While file and print sharing are requirements common to most network operating systems, UNIX installations often have the additional requirement of terminal access for workstations. In this way, UNIX environments bear more similarity to mainframe (S/390, AS/400) and other existing systems (VAX/VMS). In addition, in some environments where NFS is not in use, users must use File Transfer Protocol (FTP) to access files on the file system of their UNIX server.
Windows 2000 Professional provides both FTP and telnet clients. SFU provides a telnet client that contains more features than the Windows 2000 Telnet Client.
After this lesson, you will be able to
Estimated lesson time: 10 minutes
Windows 2000 Professional Telnet Client is automatically installed in the %WINDIR%\SYSTEM32 (Usually C:\WINNT\SYSTEM32) directory.
If you install SFU, the telnet client is installed as part of the Typical install and placed in %SFUDIR% (Usually C:\SFU). The Windows 2000 Telnet Client is retained in %WINDIR%\SYSTEM32.
If you do not need any of the other UNIX services on SFU (most notably, the NFS Client and the Windows NT Telnet Server), the Windows 2000 Professional Telnet Client is probably adequate for your needs. The SFU Telnet Client has been optimized for use in conjunction with the Windows NT Telnet Server, most notably allowing it to use NTLM authentication rather than clear text.
To use the Windows 2000 Professional Telnet Client, perform the following steps:
Telnet Client is displayed in a command-prompt-style window.
You are now ready to connect to the remote telnet server.
Follow these steps to use the SFU Telnet Client:
Telnet Client is displayed in a command-prompt-style window. You are now ready to connect to the remote telnet server.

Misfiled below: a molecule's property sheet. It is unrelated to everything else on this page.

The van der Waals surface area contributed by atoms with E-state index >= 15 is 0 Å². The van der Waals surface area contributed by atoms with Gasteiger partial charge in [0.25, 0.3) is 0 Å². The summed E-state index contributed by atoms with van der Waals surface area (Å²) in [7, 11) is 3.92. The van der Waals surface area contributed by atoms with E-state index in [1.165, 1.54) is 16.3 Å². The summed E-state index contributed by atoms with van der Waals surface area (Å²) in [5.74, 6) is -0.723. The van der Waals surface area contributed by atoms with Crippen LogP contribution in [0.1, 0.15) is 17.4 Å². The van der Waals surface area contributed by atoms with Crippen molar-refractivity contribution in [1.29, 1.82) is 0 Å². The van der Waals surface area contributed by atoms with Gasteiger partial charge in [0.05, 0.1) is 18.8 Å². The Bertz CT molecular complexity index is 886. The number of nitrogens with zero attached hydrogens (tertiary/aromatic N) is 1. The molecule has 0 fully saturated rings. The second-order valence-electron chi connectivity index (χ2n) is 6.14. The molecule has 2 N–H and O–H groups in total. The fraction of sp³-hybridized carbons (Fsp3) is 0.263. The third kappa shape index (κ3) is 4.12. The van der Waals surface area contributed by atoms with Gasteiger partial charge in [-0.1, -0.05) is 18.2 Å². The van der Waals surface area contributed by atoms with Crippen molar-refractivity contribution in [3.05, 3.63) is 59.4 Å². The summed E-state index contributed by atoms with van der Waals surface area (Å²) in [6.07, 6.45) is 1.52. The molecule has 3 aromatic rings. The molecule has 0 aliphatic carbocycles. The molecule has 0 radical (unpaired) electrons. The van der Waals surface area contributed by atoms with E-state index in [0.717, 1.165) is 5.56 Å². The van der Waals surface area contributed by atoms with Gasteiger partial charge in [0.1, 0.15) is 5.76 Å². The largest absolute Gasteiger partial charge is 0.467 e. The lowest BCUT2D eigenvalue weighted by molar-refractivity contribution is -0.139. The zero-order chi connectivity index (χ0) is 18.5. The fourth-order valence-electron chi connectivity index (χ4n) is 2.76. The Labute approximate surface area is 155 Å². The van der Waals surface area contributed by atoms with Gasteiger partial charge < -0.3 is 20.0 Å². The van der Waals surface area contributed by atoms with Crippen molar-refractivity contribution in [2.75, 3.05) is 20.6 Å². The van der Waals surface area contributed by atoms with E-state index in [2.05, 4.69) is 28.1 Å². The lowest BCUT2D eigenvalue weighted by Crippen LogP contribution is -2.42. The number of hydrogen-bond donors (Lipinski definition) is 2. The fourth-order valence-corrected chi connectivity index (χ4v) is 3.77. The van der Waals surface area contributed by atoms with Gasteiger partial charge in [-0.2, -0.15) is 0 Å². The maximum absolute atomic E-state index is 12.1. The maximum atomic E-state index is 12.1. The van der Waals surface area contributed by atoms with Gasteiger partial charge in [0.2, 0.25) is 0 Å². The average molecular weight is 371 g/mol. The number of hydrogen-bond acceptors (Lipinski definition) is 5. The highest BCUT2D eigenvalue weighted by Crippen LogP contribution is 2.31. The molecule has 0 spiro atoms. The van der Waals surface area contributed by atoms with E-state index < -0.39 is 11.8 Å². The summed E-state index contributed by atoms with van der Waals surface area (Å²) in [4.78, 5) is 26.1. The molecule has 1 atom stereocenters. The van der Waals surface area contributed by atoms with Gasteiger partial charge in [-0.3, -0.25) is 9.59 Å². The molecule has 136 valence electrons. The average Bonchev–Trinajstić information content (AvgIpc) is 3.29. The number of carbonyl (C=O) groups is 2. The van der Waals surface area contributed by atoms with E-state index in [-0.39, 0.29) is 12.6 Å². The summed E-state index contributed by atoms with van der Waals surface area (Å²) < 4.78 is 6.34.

There are some configuration options available for the telnet client, but the default configuration should serve most installations. For information on the configurable options, type set ? at the telnet prompt.
Because Telnet sends user credentials in clear text, which is vulnerable to packet capture, there are some security concerns. If you are using Telnet with Windows 2000 systems only, it is recommended that you use the NTLM option. This option prevents the transmission of user credentials in clear text. If you are using Telnet with UNIX systems, you should see your UNIX administrator as he or she may be using a product called Secure SHell (SSH) rather than Telnet. SSH clients are available for Windows-based systems from third-party vendors.
Under no circumstances should you use unencrypted telnet on the public Internet. This represents a significant security risk. If you need telnet access across the Internet use a VPN solution, such as L2TP, to secure the connection across the public network.
FTP has become an integral part of the Internet, along with Hypertext Transfer Protocol (HTTP). Microsoft has worked to make FTP access more transparent to users than ever before with Windows 2000 Professional. Windows 2000 Professional automatically installs a command-line FTP client. More importantly, FTP (as well as HTTP) are integrated into the Windows Explorer My Network Places to allow users to access FTP resources as they would access Windows, NetWare, and NFS (when using SFU) file shares. Finally, FTP support is included in Microsoft Internet Explorer 5.0, allowing users to browse FTP resources.
Follow these steps to add an FTP server to My Network Places:
After you have completed adding the FTP site as a network place, it is present in the My Network Places pane of Windows Explorer. To connect to the FTP site, simply click the shortcut and the contents of the FTP site will be shown:
Follow these steps to connect to an FTP server using the command-line FTP client:
You are now ready to connect to the remote FTP server.
Follow these steps to connect to an FTP server using Internet Explorer:
SFU provides both FTP and Telnet clients. The Telnet Client is automatically enabled when Windows 2000 Professional is installed. You enable the FTP client by using the Add Network Place wizard.